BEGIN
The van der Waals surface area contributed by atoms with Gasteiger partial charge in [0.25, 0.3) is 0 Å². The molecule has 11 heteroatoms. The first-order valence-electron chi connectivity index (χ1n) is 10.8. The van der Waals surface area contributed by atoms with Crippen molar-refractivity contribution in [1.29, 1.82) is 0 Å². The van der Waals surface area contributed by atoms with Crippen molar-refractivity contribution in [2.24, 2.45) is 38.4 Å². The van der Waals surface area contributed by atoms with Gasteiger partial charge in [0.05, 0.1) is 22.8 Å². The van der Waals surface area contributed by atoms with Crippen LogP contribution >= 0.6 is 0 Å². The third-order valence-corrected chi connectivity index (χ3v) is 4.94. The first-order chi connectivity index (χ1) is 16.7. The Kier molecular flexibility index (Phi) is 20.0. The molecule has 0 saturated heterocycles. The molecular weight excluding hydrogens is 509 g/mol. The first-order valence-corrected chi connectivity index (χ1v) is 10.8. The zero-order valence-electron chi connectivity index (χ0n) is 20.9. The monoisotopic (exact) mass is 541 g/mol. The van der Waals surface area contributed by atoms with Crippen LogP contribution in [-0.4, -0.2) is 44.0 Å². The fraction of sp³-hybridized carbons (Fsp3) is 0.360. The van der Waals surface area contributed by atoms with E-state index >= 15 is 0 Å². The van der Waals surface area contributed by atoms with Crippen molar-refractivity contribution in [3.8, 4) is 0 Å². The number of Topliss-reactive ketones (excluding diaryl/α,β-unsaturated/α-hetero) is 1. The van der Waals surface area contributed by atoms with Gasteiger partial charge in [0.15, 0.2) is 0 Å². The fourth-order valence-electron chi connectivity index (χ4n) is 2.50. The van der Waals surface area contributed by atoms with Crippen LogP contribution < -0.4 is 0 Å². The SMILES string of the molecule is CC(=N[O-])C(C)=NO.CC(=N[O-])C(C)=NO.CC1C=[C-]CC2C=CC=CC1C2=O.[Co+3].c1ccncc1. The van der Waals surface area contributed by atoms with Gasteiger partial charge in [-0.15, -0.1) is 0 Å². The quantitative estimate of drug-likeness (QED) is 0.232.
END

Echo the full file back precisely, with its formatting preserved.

The van der Waals surface area contributed by atoms with Gasteiger partial charge in [0.25, 0.3) is 0 Å². The molecule has 11 heteroatoms. The first-order valence-electron chi connectivity index (χ1n) is 10.8. The van der Waals surface area contributed by atoms with Crippen molar-refractivity contribution in [1.29, 1.82) is 0 Å². The van der Waals surface area contributed by atoms with Crippen molar-refractivity contribution in [2.24, 2.45) is 38.4 Å². The van der Waals surface area contributed by atoms with Gasteiger partial charge in [0.05, 0.1) is 22.8 Å². The van der Waals surface area contributed by atoms with Crippen LogP contribution >= 0.6 is 0 Å². The third-order valence-corrected chi connectivity index (χ3v) is 4.94. The first-order chi connectivity index (χ1) is 16.7. The Kier molecular flexibility index (Phi) is 20.0. The molecule has 0 saturated heterocycles. The molecular weight excluding hydrogens is 509 g/mol. The first-order valence-corrected chi connectivity index (χ1v) is 10.8. The zero-order valence-electron chi connectivity index (χ0n) is 20.9. The monoisotopic (exact) mass is 541 g/mol. The van der Waals surface area contributed by atoms with Crippen LogP contribution in [-0.4, -0.2) is 44.0 Å². The fraction of sp³-hybridized carbons (Fsp3) is 0.360. The van der Waals surface area contributed by atoms with E-state index >= 15 is 0 Å². The van der Waals surface area contributed by atoms with Crippen molar-refractivity contribution in [3.8, 4) is 0 Å². The number of Topliss-reactive ketones (excluding diaryl/α,β-unsaturated/α-hetero) is 1. The van der Waals surface area contributed by atoms with Gasteiger partial charge in [0.15, 0.2) is 0 Å². The fourth-order valence-electron chi connectivity index (χ4n) is 2.50. The van der Waals surface area contributed by atoms with Crippen LogP contribution < -0.4 is 0 Å². The SMILES string of the molecule is CC(=N[O-])C(C)=NO.CC(=N[O-])C(C)=NO.CC1C=[C-]CC2C=CC=CC1C2=O.[Co+3].c1ccncc1. The van der Waals surface area contributed by atoms with Gasteiger partial charge in [-0.15, -0.1) is 0 Å². The quantitative estimate of drug-likeness (QED) is 0.232.